Wood flooring was one of the most popular finishes in pre- and post-World War II homes in America. The love affair with wood flooring lasted well into the late 1950s when wall-to-wall carpeting became an affordable and stylish alternative.

While carpet remains the most popular floor covering in American homes, wood flooring is gaining, and has been since the early ’80s. One factor that is driving the demand for wood is the vast array of products that are now available for do-it-yourself installation. One such product is a floating wood floor.

Unlike traditional solid wood flooring planks, a floating floor consists of thin layers of plywood laminated together. The uppermost layer consists of a wood veneer such as oak or maple. To make the product user-friendly, it is prefinished. This eliminates the arduous sanding and finishing process.

Another positive feature of the floating wood floor is its ability to be installed over a concrete slab. That is why it has been dubbed “floating.” In sharp contrast to traditional glue and/or nail wood flooring, the floating floor planks are edge-glued to one another, but not to the substrate. A half-inch gap is left at all walls. This allows the floor to expand and contract with environmental conditions of the space. Movement occurs at the perimeter rather than resulting in unsightly gaps between the various planks. Decorative baseboards are installed to conceal the expansion gap.

And because the manufacturing and finishing process is so superior, the planks fit together with a smooth monolithic appearance that was once only achieved through hours of sanding.

The installation process is straightforward. A table saw, cut-off saw, casing saw, mallet, tape measure, pencil and razor knife are needed. The flooring material generally comes in boxes containing 20 square feet. It helps to have some extra on hand to accommodate errors.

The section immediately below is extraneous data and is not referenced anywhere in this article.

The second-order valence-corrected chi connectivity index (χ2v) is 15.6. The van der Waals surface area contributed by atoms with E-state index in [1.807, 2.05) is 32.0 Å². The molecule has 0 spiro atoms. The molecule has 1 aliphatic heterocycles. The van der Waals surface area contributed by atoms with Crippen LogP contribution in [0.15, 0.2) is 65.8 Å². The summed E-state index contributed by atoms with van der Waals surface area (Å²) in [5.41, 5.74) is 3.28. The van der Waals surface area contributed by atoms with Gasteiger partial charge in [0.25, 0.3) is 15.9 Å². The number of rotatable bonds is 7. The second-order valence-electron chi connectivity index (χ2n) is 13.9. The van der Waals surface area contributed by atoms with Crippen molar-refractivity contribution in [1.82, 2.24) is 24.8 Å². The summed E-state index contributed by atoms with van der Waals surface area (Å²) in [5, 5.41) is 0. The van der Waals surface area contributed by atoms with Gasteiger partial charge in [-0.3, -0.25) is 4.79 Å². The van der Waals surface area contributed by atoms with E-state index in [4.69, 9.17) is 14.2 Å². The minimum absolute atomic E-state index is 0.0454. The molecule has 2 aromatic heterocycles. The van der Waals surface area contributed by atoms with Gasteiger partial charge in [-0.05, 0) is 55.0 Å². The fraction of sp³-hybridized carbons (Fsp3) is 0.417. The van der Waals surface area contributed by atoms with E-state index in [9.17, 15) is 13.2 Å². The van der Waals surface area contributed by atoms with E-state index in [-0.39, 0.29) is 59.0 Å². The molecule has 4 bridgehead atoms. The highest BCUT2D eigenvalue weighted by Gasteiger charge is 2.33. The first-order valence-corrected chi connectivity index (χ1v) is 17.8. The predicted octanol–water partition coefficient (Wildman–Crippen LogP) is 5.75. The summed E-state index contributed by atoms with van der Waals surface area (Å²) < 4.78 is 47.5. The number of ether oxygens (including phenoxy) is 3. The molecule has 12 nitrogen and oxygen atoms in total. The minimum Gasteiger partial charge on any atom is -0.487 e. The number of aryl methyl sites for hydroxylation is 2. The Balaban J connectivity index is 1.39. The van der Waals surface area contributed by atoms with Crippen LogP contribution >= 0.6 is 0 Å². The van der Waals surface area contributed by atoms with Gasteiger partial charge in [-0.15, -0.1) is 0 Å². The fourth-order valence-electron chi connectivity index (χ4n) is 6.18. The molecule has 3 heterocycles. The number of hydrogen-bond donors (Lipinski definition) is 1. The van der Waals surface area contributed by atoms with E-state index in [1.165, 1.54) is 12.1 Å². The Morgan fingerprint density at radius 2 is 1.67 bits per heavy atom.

Prior to beginning the installation process, the area where the product is to be installed should be clean and level. Use a floor scraper and a vacuum to remove any surface debris. The floor should be level to within ∂ inch in 10 feet. Low spots should be filled with a leveling compound to avoid a bouncy floor. Also, remove doors and use a casing saw to undercut door frames and trim to make space for the wood flooring and pad.

The installation process is the same for a wood subfloor or a concrete slab with one exception. When installing the product over a slab, a vapor barrier consisting of one layer of 6-mil plastic sheeting must be installed directly over the slab. In the case of a wood subfloor, a building felt paper is used in place of the plastic sheeting. An ∂-inch thick foam pad is placed atop the vapor barrier. It is on this foam pad that the entire glued-up floor “floats.”

With the vapor barrier and foam in place, the wood flooring can be installed. Start by placing shims against the starting wall. This will help create a straight row of planks. Glue is applied to the groove along the edge and one end of each strip. The strips fit together like pieces of a puzzle. Use a mallet and a scrap of flooring to tap joints tight. Be sure to have a moist sponge handy to wipe up excess glue.

A tip on gluing: Most manufacturers of floating floors have a brand of glue that can be purchased along with the flooring. Use it. It is yellow or “aliphatic” glue which is virtually the strongest available for wood. Also, when applying the glue to the groove, don’t run a continuous bead. It is best to alternate approximately 12 inches on and 12 inches off. Aside from saving glue, this will prevent excess glue from oozing up and out of the joint.

Once the entire floor is installed, allow the glue to set up over night. Complete the project by installing baseboard to conceal the expansion gap at the perimeter. Also, special thresholds and transition strips are available for installation at locations where flooring changes occur.

Care and maintenance is easy with this type of flooring. Most manufactures of floating floors make a cleaning product designed to be used specifically with their flooring. We recommend that you use their product in strict accordance with the directions. This will ensure that your floor receives maximum protection and continues to look good for years.